HOW TO SABBATICAL WELL

HOW TO SABBATICAL WELL

June 14, 2016 7:38 pm 1 comment

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Half-way through, now. Whew! It goes by so fast, and yeaaaah, I know what you’re thinking. It is odd that I would be posting about learnings from an experience, before it’s even done yet. I mean, who’s to say that some epiphany at the end, won’t make the whole perspective from mid-way completely moot? No one. But at this point, I believed that I’ve stumbled across some major keys that will help anyone who is about to embark on their own, first sabbatical. So!…

1. Excavate Your Soul

When I started sabbaticalling (as I like to say), I didn’t really have any real plans. For real, just ask my wife. No trips, no vacations, no destinations in mind. Boring! I know. My time, leading up to this season, was one of those burning-tears, streaming-down-the-face, blind-dashes to a finish line of sorts. And then, nothing. There are people who are more proactive, more ambitious than I, who have been planning their sabbatical down to the minute, years in advance! I have friends who have reserved their hotels and booked their flights, and who have made the most of their’s; arranging trips to visit other churches, exploring other creative facilities, taking their families on voyages, and venturing overseas to do missions and experience vision trips! Me? Nada. Well, almost nada.

I think I had done maybe one preemptory thing right. I set up eight Skype appointments, with a life coach. Boring! I know. But I knew I wanted to do about one session every two weeks, and wanted my final session to land in sync with the end of my sabbatical. So two months before my sabbatical began, I started Skyping with a new coach, Michael Warden over at Ascent Coaching Group Inc. One of the things I love most about what Michael does, is how we excavate, or dig into my heart & passions. His whole approach is to identify what makes you feel alive, identify your values. Now, this isn’t a Myers-Briggs-meets-Strengths-Finder 101 points on an exam to determine your what “personality camp” you should build a cabin in. No, what Michael says is simply put: “Each heart is different, and therefore yours is different and unique. Your values and how you choose to classify them is going to be unique to you.” In this process of excavating my soul, I’ve learned more about what my heart needs in order to be fully alive. I’ve defined five or six values that make my heart feel fully engaged with a project, endeavor or relationship. It’s helped me cut out a lot of fat in my life already. The busyness, or worry, that came with things I used to fret about, now I can identify that many of them weren’t fulfilling my heart and purpose, and I can loose the anxiety that came with that thing.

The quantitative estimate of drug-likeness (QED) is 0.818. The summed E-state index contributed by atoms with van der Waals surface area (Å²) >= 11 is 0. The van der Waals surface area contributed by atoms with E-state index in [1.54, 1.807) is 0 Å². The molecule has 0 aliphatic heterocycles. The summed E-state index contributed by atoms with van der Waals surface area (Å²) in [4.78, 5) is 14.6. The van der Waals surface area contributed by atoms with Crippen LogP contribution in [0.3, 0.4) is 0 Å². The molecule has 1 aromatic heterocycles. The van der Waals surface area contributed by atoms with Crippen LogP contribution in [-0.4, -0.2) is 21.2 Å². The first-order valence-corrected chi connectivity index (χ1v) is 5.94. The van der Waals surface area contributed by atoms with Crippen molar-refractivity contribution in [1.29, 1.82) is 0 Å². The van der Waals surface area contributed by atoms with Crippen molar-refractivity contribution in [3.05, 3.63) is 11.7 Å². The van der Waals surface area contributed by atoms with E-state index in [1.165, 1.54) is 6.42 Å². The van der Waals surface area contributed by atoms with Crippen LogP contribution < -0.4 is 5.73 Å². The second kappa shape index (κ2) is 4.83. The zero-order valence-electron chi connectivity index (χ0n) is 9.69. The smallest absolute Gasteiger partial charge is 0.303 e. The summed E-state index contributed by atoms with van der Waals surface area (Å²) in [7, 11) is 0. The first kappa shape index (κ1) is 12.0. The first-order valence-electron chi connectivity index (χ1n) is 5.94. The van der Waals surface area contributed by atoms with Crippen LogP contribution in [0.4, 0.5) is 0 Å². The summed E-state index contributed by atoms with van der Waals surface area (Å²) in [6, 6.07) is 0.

2. Write Down Your Priorities and Parameters

There is an important misnomer here that I feel should be pointed out. Sabbaticalling is not “a break from work”.  It is not a big vacation that you’ve earned after years at the grindstone, it is a dedicated time to filling your life with something else.  Priscilla Shirer points out in her study, Breathe: making room for Sabbath, that the principle of Sabbath is the command to regularly remove things in our lives that could “become masters over us”.  In other words, make room for the things that should master us. Yet, I know for me, I have made an idol of busyness, and many other things.

A good practice is taking time to write down some of the things that control us when they are out of check, things we think we have to do, scale them on a level of 1-10, how much they control you, and then write down the things that are actual priorities.  See, Sabbath, is actually making room for the things that should come first. When God told the Israelites not to work, it was probably the first time this nation of slaves had ever heard such a command. Not work?  Work was all that they knew, all they had ever done, and probably all they would ever do, and yet their God was telling them, for the first time since Creation, “Don’t work, don’t gather, and don’t fret.”  It probably felt like the most unnatural, and yet freeing practice they’d ever experienced to this point. So, in your Sabbatical, or in your Sabbath, find what is it you need to stop. Even if it’s awkward, even if you feel you have to do it, make room for your soul to delight in something more.

3. Give Yourself Margin

Like I said, I didn’t plan much, and this has worked out greatly to my benefit. We took a trip to a local State Park, and have plans to do another road trip tomorrow. Then, my wife surprised me last week with a trip to visit my parents, who are residing in Norway at the moment. My amazing wife even “kicked me out of the house” a while back to go stay at a buddy’s cabin for a couple days, to let me just write, read and pray. I did have hopes for this time, I did want to get a lot done, and launch new things. I can tell you that I wanted to re-design my website, launch a new collection of stock videos & images, start a podcast, visit a few churches, etcetera, etcetera. But what I have now, is room for God to take me places, show me things I may not have made time or room for in my schedule, had I aligned a lot of to-do lists, and coffee appointments

 

So in the second half of my Sabbatical, I’m repeating these steps, mostly in reverse.  I’m starting with a lot of margin, time to talk, time to process with my wife and friends. Also, I want time to see what new interests I’m drawn toward when I’m rested.  From that, I’ll re-evaluate my priorities. In the end, I hope to take all these new found values, and will be ready to end my sabbatical and live from my heart and calling.

 

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